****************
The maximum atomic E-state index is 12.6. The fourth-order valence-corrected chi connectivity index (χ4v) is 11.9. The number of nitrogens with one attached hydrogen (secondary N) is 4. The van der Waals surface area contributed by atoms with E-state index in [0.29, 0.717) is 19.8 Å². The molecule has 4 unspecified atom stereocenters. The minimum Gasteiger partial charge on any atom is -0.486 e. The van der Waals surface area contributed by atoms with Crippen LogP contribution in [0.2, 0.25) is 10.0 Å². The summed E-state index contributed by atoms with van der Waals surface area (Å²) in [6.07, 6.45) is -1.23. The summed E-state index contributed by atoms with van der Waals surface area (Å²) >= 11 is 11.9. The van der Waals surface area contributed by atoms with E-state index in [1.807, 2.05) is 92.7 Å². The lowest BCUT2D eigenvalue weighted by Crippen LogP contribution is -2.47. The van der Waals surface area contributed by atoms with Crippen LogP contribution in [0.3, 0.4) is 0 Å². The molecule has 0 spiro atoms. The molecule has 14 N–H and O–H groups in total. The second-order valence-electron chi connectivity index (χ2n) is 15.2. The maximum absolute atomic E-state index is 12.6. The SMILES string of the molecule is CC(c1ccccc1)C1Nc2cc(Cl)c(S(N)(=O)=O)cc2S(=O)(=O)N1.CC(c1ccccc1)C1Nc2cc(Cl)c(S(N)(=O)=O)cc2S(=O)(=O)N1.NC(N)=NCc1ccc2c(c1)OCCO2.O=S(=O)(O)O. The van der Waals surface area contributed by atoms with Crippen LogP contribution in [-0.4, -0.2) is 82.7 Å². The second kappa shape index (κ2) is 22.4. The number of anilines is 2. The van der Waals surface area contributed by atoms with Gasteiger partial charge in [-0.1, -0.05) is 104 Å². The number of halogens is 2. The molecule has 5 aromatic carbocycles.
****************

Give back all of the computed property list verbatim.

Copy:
The maximum atomic E-state index is 12.6. The fourth-order valence-corrected chi connectivity index (χ4v) is 11.9. The number of nitrogens with one attached hydrogen (secondary N) is 4. The van der Waals surface area contributed by atoms with E-state index in [0.29, 0.717) is 19.8 Å². The molecule has 4 unspecified atom stereocenters. The minimum Gasteiger partial charge on any atom is -0.486 e. The van der Waals surface area contributed by atoms with Crippen LogP contribution in [0.2, 0.25) is 10.0 Å². The summed E-state index contributed by atoms with van der Waals surface area (Å²) in [6.07, 6.45) is -1.23. The summed E-state index contributed by atoms with van der Waals surface area (Å²) >= 11 is 11.9. The van der Waals surface area contributed by atoms with E-state index in [1.807, 2.05) is 92.7 Å². The lowest BCUT2D eigenvalue weighted by Crippen LogP contribution is -2.47. The van der Waals surface area contributed by atoms with Crippen LogP contribution in [0.3, 0.4) is 0 Å². The molecule has 0 spiro atoms. The molecule has 14 N–H and O–H groups in total. The second-order valence-electron chi connectivity index (χ2n) is 15.2. The maximum absolute atomic E-state index is 12.6. The SMILES string of the molecule is CC(c1ccccc1)C1Nc2cc(Cl)c(S(N)(=O)=O)cc2S(=O)(=O)N1.CC(c1ccccc1)C1Nc2cc(Cl)c(S(N)(=O)=O)cc2S(=O)(=O)N1.NC(N)=NCc1ccc2c(c1)OCCO2.O=S(=O)(O)O. The van der Waals surface area contributed by atoms with Crippen LogP contribution in [-0.4, -0.2) is 82.7 Å². The second kappa shape index (κ2) is 22.4. The number of anilines is 2. The van der Waals surface area contributed by atoms with Gasteiger partial charge in [-0.1, -0.05) is 104 Å². The number of halogens is 2. The molecule has 5 aromatic carbocycles.